MoreGrasp was an EU H2020 project that aimed at developing noninvasive BCIs and neuroprostheses to support grasp function in patients with SCI. During the MoreGrasp project, Bitbrain developed two different EEG recording systems specially designed to be integrated with motor neuroprostheses. 

References

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  • Antelis, J. M., Montesano, L., Ramos-Murguialday, A., Birbaumer, N., & Minguez, J. (2012, August). Continuous decoding of intention to move from contralesional hemisphere brain oscillations in severely affected chronic stroke patients. In 2012 Annual International Conference of the IEEE Engineering in Medicine and Biology Society (pp. 4099-4103). IEEE.
  • Dey, N., Ashour, A. S., Fong, S. J., & Bhatt, C. (Eds.). (2019). Wearable and Implantable Medical Devices: Applications and Challenges. Academic Press.
  • Hua, H., Tang, W., Xu, X., Feng, D. D., & Shu, L. (2019). Flexible multi-layer semi-dry electrode for scalp EEG measurements at Hairy sites. Micromachines, 10(8), 518.
  • López-Larraz, E., Montesano, L., Gil-Agudo, Á., & Minguez, J. (2014). Continuous decoding of movement intention of upper limb self-initiated analytic movements from pre-movement EEG correlates. Journal of neuroengineering and rehabilitation, 11(1), 153.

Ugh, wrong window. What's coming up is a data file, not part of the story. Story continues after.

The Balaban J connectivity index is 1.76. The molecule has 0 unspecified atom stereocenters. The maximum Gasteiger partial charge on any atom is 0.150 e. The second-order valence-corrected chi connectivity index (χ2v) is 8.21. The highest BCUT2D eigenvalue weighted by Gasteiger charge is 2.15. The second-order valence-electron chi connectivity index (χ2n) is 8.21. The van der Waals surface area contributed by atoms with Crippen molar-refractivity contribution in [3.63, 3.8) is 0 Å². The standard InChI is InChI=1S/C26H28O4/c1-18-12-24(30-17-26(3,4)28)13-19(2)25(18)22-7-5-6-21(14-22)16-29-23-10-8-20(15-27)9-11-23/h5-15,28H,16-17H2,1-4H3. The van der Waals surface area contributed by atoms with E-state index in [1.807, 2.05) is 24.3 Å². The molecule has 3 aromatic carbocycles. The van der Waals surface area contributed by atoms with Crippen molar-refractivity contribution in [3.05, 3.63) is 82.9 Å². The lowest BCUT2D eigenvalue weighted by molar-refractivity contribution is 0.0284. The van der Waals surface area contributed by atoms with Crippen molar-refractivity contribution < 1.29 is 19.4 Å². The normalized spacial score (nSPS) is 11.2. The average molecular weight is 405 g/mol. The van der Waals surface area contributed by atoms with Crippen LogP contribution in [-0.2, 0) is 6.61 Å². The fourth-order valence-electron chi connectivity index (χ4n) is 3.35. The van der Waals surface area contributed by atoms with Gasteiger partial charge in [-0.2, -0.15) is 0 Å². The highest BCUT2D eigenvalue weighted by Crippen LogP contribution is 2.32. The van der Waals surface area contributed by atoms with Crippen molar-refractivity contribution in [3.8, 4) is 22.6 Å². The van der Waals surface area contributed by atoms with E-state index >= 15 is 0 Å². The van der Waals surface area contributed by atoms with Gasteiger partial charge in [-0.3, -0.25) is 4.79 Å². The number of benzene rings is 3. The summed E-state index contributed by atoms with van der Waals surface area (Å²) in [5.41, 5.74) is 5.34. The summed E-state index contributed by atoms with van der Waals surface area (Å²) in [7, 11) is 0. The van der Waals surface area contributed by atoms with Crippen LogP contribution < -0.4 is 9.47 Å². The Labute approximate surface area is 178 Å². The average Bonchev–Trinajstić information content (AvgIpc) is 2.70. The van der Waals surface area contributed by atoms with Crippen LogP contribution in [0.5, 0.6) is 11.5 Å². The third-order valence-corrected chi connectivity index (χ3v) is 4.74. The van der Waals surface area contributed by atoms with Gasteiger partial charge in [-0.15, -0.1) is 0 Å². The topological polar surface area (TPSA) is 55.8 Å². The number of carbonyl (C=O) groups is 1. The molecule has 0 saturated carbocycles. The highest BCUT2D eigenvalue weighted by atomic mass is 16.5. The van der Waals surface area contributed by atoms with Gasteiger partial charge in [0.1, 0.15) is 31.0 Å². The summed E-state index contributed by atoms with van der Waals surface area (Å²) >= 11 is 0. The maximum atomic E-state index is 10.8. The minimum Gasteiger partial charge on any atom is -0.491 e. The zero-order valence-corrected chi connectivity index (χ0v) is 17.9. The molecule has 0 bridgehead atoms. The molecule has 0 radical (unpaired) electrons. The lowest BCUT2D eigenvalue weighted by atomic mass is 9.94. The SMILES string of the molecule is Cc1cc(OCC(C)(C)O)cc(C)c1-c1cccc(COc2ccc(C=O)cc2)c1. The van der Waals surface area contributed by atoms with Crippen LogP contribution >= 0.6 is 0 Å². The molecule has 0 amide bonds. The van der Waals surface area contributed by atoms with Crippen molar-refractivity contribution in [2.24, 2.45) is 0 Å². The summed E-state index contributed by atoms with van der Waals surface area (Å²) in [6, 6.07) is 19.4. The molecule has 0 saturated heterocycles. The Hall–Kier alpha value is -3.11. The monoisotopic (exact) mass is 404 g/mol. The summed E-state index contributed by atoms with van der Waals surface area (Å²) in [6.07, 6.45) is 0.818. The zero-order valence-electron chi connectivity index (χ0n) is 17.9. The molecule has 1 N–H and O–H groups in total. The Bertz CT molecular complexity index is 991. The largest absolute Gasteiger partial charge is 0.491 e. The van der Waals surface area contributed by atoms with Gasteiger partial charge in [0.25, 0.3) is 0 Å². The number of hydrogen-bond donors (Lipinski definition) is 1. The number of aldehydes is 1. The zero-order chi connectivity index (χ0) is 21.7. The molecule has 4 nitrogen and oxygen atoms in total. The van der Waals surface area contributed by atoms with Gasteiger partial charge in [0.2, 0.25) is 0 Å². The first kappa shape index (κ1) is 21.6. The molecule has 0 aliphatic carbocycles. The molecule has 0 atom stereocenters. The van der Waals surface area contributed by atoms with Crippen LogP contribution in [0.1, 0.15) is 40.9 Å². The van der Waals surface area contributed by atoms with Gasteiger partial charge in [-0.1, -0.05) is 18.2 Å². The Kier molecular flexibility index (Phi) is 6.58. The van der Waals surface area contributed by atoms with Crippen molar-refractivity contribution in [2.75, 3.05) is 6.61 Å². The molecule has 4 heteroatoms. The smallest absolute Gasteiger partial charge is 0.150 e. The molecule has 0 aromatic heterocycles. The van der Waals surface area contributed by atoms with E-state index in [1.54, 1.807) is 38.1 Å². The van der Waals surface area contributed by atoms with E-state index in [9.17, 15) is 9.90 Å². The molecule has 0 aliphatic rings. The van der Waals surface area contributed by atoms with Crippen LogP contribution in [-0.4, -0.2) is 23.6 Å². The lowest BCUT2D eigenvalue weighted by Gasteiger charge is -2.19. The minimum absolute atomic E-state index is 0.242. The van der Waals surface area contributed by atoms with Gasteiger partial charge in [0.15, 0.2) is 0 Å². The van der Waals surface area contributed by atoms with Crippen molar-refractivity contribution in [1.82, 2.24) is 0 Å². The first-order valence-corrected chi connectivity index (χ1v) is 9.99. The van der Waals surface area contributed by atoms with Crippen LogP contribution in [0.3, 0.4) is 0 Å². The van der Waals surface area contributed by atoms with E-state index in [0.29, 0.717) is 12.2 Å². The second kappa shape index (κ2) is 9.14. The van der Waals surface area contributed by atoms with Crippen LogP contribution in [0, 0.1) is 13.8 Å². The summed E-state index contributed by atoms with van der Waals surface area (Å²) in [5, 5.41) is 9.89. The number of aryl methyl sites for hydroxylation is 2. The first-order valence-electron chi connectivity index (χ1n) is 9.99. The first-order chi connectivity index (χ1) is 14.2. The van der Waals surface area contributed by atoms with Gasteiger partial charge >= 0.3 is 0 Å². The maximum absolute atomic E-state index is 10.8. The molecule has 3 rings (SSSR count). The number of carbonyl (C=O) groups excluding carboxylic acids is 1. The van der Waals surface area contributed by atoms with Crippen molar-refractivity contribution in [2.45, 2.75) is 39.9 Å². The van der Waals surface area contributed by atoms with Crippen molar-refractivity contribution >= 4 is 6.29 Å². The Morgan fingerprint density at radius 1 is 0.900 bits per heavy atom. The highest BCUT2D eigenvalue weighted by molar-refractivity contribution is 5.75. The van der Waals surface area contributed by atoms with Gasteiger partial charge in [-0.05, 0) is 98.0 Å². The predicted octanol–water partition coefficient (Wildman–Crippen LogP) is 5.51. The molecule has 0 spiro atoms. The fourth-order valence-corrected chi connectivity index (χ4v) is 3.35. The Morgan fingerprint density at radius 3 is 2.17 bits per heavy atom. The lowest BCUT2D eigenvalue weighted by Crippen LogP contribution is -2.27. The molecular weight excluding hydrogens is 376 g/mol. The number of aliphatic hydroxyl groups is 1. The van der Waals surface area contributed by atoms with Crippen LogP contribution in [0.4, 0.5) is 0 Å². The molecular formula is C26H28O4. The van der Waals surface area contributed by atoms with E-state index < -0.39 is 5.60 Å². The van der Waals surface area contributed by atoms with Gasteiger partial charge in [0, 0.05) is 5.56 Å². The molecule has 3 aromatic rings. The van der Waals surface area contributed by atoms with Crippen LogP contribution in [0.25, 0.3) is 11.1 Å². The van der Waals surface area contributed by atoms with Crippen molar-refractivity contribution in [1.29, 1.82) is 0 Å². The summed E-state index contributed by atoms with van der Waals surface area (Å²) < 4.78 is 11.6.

• Guixeres, J., Bigné, E., Ausín Azofra, J. M., Alcañiz Raya, M., Colomer Granero, A., Fuentes Hurtado, F., & Naranjo Ornedo, V. (2017). Consumer neuroscience-based metrics predict recall, liking and viewing rates in online advertising. Frontiers in psychology, 8, 1808.
  • Li, G., Wang, S., & Duan, Y. Y. (2018). Towards conductive-gel-free electrodes: Understanding the wet electrode, semi-dry electrode and dry electrode-skin interface impedance using electrochemical impedance spectroscopy fitting. Sensors and Actuators B: Chemical, 277, 250–260. DOI: 10.1016/j.snb.2018.08.155 
  • Liao, Lun-De & Lin, Chin-Teng & McDowell, Kaleb & Wickenden, Alma & Gramann, Klaus & Jung, Tzyy-Ping & Ko, Li-Wei & Chang, Jyh-Yeong. (2012). Biosensor Technologies for Augmented Brain-Computer Interfaces in the Next Decades. Proceedings of the IEEE. 100. 10.1109/JPROC.2012.2184829. 
  • Nijholt, A. (Ed.). (2019). Brain Art: Brain-Computer Interfaces for Artistic Expression. Springer.
  • Pinegger, A., Wriessnegger, S. C., Faller, J., & Müller-Putz, G. R. (2016). Evaluation of Different EEG Acquisition Systems Concerning Their Suitability for Building a Brain-Computer Interface: Case Studies. Frontiers in Neuroscience, 10. DOI: 10.3389/fnins.2016.00441 
  • Tallgren, P., Vanhatalo, S., Kaila, K., & Voipio, J. (2005). Evaluation of commercially available electrodes and gels for the recording of slow EEG  potentials. Clinical Neurophysiology, 116(4), 799–806. DOI: 10.1016/j.clinph.2004.10.001 
  • Wang, F., Li, G., Chen, J., Duan, Y., & Zhang, D. (2016). Novel semi-dry electrodes for brain-computer interface applications. Journal of neural engineering, 13(4), 046021.